- accumulation of one’s personal experience (mastering new roles: specialist, professional, spouse, parent; this process continuously occurs throughout one’s life and it is never too late to analyze, change, increase it).

Of course, “it is easier to grow a good harvest on good soil,” but it is always worth remembering that “even trees grow on stones.” Therefore, regardless of hereditary and initial general social factors, each person still remains the “creator of his life” and is capable of either ruining even the most favorable biological and social “springboard” for the formation and development of his personality, or significantly increasing even that little which he received as a basis for further development. I wish you to learn to competently use and develop your individual capabilities, taking into account your personal and psychological characteristics, using both positive and negative life experiences, in order to become that Personality with a capital P!

Birth order in the family: life styles according to Adler

Adler was the first to notice that in the same family children can have completely different characters. The firstborn is a child who can only be envied. After all, parents usually give all their love to their first child. But this happens for the time being - until another child appears in the family.

When the second is born, the firstborn becomes “a monarch who was unjustly dethroned.” He begins to fight for the lost love of his parents. But all his efforts are doomed to failure. And over time, he realizes the futility of his attempts. His parents are always too busy and indifferent for him. In addition, they are now endowed with much more power than they once were: after all, they can appeal to the inappropriate immaturity of the older child. Their response to the firstborn's demand for love is punishment.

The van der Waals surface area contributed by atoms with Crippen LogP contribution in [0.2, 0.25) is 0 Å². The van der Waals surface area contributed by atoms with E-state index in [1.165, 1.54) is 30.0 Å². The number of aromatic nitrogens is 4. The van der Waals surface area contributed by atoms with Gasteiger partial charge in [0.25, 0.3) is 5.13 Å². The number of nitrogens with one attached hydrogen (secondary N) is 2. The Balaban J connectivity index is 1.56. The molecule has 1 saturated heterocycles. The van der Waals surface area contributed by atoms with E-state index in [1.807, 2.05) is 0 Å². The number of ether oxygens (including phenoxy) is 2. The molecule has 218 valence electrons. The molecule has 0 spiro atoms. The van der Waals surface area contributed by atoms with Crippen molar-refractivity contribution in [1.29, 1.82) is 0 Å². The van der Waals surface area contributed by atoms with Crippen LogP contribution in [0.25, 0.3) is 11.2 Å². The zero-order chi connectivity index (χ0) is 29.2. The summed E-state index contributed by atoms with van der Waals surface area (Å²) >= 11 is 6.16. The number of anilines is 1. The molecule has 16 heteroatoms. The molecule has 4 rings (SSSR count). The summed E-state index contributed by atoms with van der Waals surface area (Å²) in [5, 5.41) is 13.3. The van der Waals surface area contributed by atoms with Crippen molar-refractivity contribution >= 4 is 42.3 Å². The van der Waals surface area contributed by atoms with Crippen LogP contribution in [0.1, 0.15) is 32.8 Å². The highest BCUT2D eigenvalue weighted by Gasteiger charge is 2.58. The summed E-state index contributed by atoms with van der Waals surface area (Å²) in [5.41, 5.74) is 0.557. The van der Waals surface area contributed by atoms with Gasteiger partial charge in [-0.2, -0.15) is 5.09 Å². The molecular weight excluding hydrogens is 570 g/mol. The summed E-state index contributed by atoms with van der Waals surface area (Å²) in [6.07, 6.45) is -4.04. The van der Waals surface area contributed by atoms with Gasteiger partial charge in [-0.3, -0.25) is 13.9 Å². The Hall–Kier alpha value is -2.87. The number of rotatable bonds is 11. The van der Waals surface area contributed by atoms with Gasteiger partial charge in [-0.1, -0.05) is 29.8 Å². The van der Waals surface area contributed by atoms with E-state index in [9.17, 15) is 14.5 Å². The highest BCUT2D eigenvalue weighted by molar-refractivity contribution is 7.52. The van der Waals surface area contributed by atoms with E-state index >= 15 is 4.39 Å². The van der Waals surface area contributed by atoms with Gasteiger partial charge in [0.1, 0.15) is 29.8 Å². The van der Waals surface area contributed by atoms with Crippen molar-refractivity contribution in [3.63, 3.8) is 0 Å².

As a result, those who were born first in the family develop a special lifestyle. They accustom themselves to isolation, not needing affection or anyone's approval. In addition, Adler notes, the eldest is always inclined to lead.

What is the situation with the second child? For him, his older brother or sister is always his role model. The current situation pushes him or her to compete with him or her, trying to beat his records. If there are other children in the family, then the second child also fights with them for parental love. And this only increases his ambitions. The lifestyle of an adult who has grown from a second child is a continuous desire to prove his superiority. Unconsciously, he strives to show: I am better than my older brother or sister.

The last child occupies a special position. He is the one who will never experience the feeling of being “dethroned.” But if the family is poor, then he will constantly have to use the things and toys of his elders. The younger child will also develop feelings of inferiority. But he has one advantage: his motivation to surpass his elders is the highest.

Adler considers the position of the only child in the family unique. Since he has no one to compete with, such children’s rivalry with their father becomes especially strong. The lifestyle of an only child who has become an adult is egocentrism mixed with dependence.

Activity approach: A. N. Leontiev

In the West, many theories of personality development had already taken shape by the beginning of the twentieth century. The situation with domestic psychology was different. For a long time - until the beginning of the 60s - this issue was not even discussed on the territory of the Soviet Union.

One of the original Russian theories of personality formation is rightfully considered to be the calculations made by the outstanding psychologist A.N. Leontyev. The complex of its concepts is not considered by modern scientists as claiming to be an independent theory of personality development in psychology. But Leontyev managed to build a coherent conceptual framework, which later became the basis for the work of his followers.

He believed that personality is a connection between certain types of activities:

  • His first thesis is that a person develops in the process of biography. The scientist believes that personality is not a biological, not social, or determined by other factors mental formation that distinguishes a person from an animal. Personality is the specific actions that fill the lines of a biography.